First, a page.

October 16, 2017 - 9:31 am
Updated October 16, 2017 - 8:27 pm
The number of Nevada students earning high school diplomas continues to rise, according to preliminary graduation rates released Monday by the state Department of Education.
Six of the state’s 17 districts increased their graduation rate in the 2016-17 school year by more than 10 percent, according to the data. The overall state graduation rate rose to 81 percent, a 10 percent increase from last year.
“This is great news and the strongest indicator yet that Nevada is the fastest-improving state in the nation,” Steve Canavero, superintendent of public instruction, said in a statement. “Completing high school and ensuring our students are on college and career pathways are essential for Nevada’s future economic viability.”
In Clark County, 83 percent of students graduated, up 10 percent from last year. In Washoe County, 84 percent of students graduated, a 9 percent increase.
“As a district, we’ve made remarkable progress,” said Mike Barton, the Clark County School District’s chief academic officer, adding that the district has a lot more work to do. “We’re pleased with these results, but we’re not satisfied.”
One data point
Barton partially credits the improvement in the graduation rate to a data visualization tool the district implemented a few years ago.
Principals now get a weekly email with student data and progress. That data then can be shared among other staff members at school sites and can help identify students who might be slipping behind.
“That really created some real-time data,” Barton said.
While the graduation rate is important, it’s just one data point to measure student success, Barton said.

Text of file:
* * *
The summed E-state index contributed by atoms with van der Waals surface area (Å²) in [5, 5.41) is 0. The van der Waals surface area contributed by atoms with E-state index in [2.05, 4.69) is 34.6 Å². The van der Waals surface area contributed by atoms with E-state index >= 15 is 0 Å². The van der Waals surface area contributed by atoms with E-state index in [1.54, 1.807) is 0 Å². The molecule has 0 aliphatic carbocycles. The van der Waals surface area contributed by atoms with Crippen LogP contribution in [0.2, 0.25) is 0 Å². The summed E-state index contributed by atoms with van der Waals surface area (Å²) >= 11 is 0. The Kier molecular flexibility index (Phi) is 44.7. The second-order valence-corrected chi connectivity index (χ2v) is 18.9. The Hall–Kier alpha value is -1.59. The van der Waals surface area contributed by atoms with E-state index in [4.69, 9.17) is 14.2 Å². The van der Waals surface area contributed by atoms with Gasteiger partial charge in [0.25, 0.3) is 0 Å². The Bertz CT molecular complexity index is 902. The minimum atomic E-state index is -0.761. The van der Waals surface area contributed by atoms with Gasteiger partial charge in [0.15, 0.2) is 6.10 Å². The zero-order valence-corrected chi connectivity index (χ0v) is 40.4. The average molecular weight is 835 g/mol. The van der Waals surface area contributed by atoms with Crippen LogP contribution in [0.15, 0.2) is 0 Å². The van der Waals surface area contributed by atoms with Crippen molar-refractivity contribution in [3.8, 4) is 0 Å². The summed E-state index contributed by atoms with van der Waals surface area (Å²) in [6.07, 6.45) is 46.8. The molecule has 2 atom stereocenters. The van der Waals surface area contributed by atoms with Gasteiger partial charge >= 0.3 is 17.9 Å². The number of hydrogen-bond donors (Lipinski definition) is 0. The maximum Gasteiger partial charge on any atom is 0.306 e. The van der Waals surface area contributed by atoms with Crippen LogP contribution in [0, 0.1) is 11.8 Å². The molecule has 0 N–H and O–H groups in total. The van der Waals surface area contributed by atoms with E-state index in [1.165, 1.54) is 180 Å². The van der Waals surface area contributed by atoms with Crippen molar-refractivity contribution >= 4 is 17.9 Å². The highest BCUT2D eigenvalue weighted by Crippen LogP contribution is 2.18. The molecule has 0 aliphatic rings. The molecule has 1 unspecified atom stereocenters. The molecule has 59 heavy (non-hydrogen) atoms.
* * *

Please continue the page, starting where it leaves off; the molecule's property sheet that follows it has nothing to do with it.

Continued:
Fewer students should be taking remedial courses in college after leaving Clark County schools, he said. And district officials would like students to score higher on other college-focused exams, like the ACT and Advanced Placement exams.
“Those are metrics we want to improve as well,” he said.
Around the state
The data released Monday covered only districts. The state will certify the preliminary data and then release school-by-school data in December, along with information on how different subgroups of students performed.
Davidson Academy of Nevada — the state’s school for profoundly gifted students — and Eureka and Pershing counties had the highest graduations rates: 100 percent. Davidson Academy and Eureka both had perfect graduation rates last year, too. Pershing jumped 20 percent to reach the perfect mark this year, rising from an 83 percent graduation rate last year.
Douglas, Storey and White Pine counties all showed declines in graduation rates this year, with White Pine’s rate diving 11 percent to 74 percent.
Churchill County showed the largest percent increase this year, raising its rate from 60 percent to 74 percent.
The State Public Charter School Authority, which oversees state-authorized charter schools throughout Nevada, had the overall lowest graduation rate at 64 percent. Data on locally authorized charter schools are currently rolled up into district rates.
Along with the preliminary and certified graduation rates, the state tracks a five-year graduation rate, giving students an extra year to earn their diplomas. Those rates, which are slightly higher than the four-year rates, were released in July.